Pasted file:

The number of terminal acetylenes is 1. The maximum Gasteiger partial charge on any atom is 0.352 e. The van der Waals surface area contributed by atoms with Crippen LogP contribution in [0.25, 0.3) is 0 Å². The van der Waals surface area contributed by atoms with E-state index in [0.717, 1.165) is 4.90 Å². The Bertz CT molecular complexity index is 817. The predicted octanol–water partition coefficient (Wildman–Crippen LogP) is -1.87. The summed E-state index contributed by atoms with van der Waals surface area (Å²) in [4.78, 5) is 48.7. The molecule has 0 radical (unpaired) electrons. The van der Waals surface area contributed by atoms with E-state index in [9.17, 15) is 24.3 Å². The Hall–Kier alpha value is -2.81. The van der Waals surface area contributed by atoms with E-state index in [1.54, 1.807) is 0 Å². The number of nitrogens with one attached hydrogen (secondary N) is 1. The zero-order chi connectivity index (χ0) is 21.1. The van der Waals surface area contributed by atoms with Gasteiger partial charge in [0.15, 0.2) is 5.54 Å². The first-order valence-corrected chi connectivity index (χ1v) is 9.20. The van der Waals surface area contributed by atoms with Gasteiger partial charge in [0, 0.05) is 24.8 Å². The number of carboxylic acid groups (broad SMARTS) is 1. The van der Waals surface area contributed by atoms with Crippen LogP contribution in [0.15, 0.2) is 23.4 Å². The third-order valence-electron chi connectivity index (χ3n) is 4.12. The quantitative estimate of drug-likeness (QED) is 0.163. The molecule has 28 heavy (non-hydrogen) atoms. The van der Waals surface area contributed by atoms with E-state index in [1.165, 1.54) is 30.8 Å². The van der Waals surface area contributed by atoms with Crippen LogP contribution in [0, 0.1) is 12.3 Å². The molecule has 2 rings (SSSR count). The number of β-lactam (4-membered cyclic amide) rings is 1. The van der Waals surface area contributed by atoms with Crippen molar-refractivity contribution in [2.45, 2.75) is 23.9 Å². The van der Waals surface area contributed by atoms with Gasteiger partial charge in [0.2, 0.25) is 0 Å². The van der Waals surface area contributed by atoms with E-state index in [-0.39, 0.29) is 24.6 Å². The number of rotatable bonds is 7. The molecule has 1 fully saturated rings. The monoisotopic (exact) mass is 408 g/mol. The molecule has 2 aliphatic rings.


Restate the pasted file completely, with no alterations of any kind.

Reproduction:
The number of terminal acetylenes is 1. The maximum Gasteiger partial charge on any atom is 0.352 e. The van der Waals surface area contributed by atoms with Crippen LogP contribution in [0.25, 0.3) is 0 Å². The van der Waals surface area contributed by atoms with E-state index in [0.717, 1.165) is 4.90 Å². The Bertz CT molecular complexity index is 817. The predicted octanol–water partition coefficient (Wildman–Crippen LogP) is -1.87. The summed E-state index contributed by atoms with van der Waals surface area (Å²) in [4.78, 5) is 48.7. The molecule has 0 radical (unpaired) electrons. The van der Waals surface area contributed by atoms with E-state index in [9.17, 15) is 24.3 Å². The Hall–Kier alpha value is -2.81. The van der Waals surface area contributed by atoms with E-state index in [1.54, 1.807) is 0 Å². The number of nitrogens with one attached hydrogen (secondary N) is 1. The zero-order chi connectivity index (χ0) is 21.1. The van der Waals surface area contributed by atoms with Gasteiger partial charge in [0.15, 0.2) is 5.54 Å². The first-order valence-corrected chi connectivity index (χ1v) is 9.20. The van der Waals surface area contributed by atoms with Gasteiger partial charge in [0, 0.05) is 24.8 Å². The number of carboxylic acid groups (broad SMARTS) is 1. The van der Waals surface area contributed by atoms with Crippen LogP contribution in [0.15, 0.2) is 23.4 Å². The third-order valence-electron chi connectivity index (χ3n) is 4.12. The quantitative estimate of drug-likeness (QED) is 0.163. The molecule has 28 heavy (non-hydrogen) atoms. The van der Waals surface area contributed by atoms with E-state index in [1.165, 1.54) is 30.8 Å². The van der Waals surface area contributed by atoms with Crippen LogP contribution in [0, 0.1) is 12.3 Å². The molecule has 2 rings (SSSR count). The number of β-lactam (4-membered cyclic amide) rings is 1. The van der Waals surface area contributed by atoms with Crippen molar-refractivity contribution in [2.45, 2.75) is 23.9 Å². The van der Waals surface area contributed by atoms with Gasteiger partial charge in [0.2, 0.25) is 0 Å². The van der Waals surface area contributed by atoms with E-state index in [-0.39, 0.29) is 24.6 Å². The number of rotatable bonds is 7. The molecule has 1 fully saturated rings. The monoisotopic (exact) mass is 408 g/mol. The molecule has 2 aliphatic rings.